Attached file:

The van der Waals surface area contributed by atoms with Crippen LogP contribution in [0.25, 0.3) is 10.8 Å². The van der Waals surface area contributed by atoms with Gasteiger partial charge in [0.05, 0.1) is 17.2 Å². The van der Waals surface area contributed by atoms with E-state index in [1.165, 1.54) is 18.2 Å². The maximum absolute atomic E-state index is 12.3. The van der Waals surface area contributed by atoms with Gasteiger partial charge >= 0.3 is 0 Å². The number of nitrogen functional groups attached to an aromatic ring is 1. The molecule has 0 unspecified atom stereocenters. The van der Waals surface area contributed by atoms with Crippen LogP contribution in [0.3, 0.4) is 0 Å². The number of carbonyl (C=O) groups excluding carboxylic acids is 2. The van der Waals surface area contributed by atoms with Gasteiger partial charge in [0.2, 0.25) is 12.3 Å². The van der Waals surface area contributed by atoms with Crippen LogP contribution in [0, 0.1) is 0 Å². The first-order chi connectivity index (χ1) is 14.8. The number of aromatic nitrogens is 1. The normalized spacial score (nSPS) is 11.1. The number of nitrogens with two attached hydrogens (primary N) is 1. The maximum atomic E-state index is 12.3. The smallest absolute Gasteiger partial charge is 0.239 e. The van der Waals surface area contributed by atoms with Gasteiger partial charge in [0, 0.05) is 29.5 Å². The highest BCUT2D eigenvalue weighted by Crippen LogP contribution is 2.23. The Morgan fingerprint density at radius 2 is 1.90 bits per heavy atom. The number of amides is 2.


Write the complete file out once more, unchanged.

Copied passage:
The van der Waals surface area contributed by atoms with Crippen LogP contribution in [0.25, 0.3) is 10.8 Å². The van der Waals surface area contributed by atoms with Gasteiger partial charge in [0.05, 0.1) is 17.2 Å². The van der Waals surface area contributed by atoms with E-state index in [1.165, 1.54) is 18.2 Å². The maximum absolute atomic E-state index is 12.3. The van der Waals surface area contributed by atoms with Gasteiger partial charge >= 0.3 is 0 Å². The number of nitrogen functional groups attached to an aromatic ring is 1. The molecule has 0 unspecified atom stereocenters. The van der Waals surface area contributed by atoms with Crippen LogP contribution in [0.3, 0.4) is 0 Å². The number of carbonyl (C=O) groups excluding carboxylic acids is 2. The van der Waals surface area contributed by atoms with Gasteiger partial charge in [0.2, 0.25) is 12.3 Å². The van der Waals surface area contributed by atoms with Crippen LogP contribution in [0, 0.1) is 0 Å². The first-order chi connectivity index (χ1) is 14.8. The number of aromatic nitrogens is 1. The normalized spacial score (nSPS) is 11.1. The number of nitrogens with two attached hydrogens (primary N) is 1. The maximum atomic E-state index is 12.3. The smallest absolute Gasteiger partial charge is 0.239 e. The van der Waals surface area contributed by atoms with Gasteiger partial charge in [0, 0.05) is 29.5 Å². The highest BCUT2D eigenvalue weighted by Crippen LogP contribution is 2.23. The Morgan fingerprint density at radius 2 is 1.90 bits per heavy atom. The number of amides is 2.